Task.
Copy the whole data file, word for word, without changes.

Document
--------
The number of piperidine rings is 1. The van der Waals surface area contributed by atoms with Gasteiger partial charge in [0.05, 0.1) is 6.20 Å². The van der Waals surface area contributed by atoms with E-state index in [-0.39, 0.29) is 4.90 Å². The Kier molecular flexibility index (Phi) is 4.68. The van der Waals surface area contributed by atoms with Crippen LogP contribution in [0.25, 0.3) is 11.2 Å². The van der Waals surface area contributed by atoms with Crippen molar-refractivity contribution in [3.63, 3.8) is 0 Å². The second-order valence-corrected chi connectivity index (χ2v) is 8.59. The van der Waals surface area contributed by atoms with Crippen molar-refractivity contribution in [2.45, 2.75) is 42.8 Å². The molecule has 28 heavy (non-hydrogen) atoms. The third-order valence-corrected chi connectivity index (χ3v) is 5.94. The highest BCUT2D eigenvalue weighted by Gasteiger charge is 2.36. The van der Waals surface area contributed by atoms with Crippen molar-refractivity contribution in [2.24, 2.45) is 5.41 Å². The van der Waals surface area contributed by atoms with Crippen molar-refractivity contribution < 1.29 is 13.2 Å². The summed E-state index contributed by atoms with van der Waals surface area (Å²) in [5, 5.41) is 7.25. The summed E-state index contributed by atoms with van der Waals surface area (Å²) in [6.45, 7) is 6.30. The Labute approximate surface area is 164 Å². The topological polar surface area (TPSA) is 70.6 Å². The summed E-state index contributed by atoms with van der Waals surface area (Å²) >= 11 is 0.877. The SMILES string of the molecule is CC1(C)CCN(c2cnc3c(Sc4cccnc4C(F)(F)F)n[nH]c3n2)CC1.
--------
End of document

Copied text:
The number of piperidine rings is 1. The van der Waals surface area contributed by atoms with Gasteiger partial charge in [0.05, 0.1) is 6.20 Å². The van der Waals surface area contributed by atoms with E-state index in [-0.39, 0.29) is 4.90 Å². The Kier molecular flexibility index (Phi) is 4.68. The van der Waals surface area contributed by atoms with Crippen LogP contribution in [0.25, 0.3) is 11.2 Å². The van der Waals surface area contributed by atoms with Crippen molar-refractivity contribution in [3.63, 3.8) is 0 Å². The second-order valence-corrected chi connectivity index (χ2v) is 8.59. The van der Waals surface area contributed by atoms with Crippen molar-refractivity contribution in [2.45, 2.75) is 42.8 Å². The molecule has 28 heavy (non-hydrogen) atoms. The third-order valence-corrected chi connectivity index (χ3v) is 5.94. The highest BCUT2D eigenvalue weighted by Gasteiger charge is 2.36. The van der Waals surface area contributed by atoms with Crippen molar-refractivity contribution in [2.24, 2.45) is 5.41 Å². The van der Waals surface area contributed by atoms with Crippen molar-refractivity contribution < 1.29 is 13.2 Å². The summed E-state index contributed by atoms with van der Waals surface area (Å²) in [5, 5.41) is 7.25. The summed E-state index contributed by atoms with van der Waals surface area (Å²) in [6.45, 7) is 6.30. The Labute approximate surface area is 164 Å². The topological polar surface area (TPSA) is 70.6 Å². The summed E-state index contributed by atoms with van der Waals surface area (Å²) >= 11 is 0.877. The SMILES string of the molecule is CC1(C)CCN(c2cnc3c(Sc4cccnc4C(F)(F)F)n[nH]c3n2)CC1.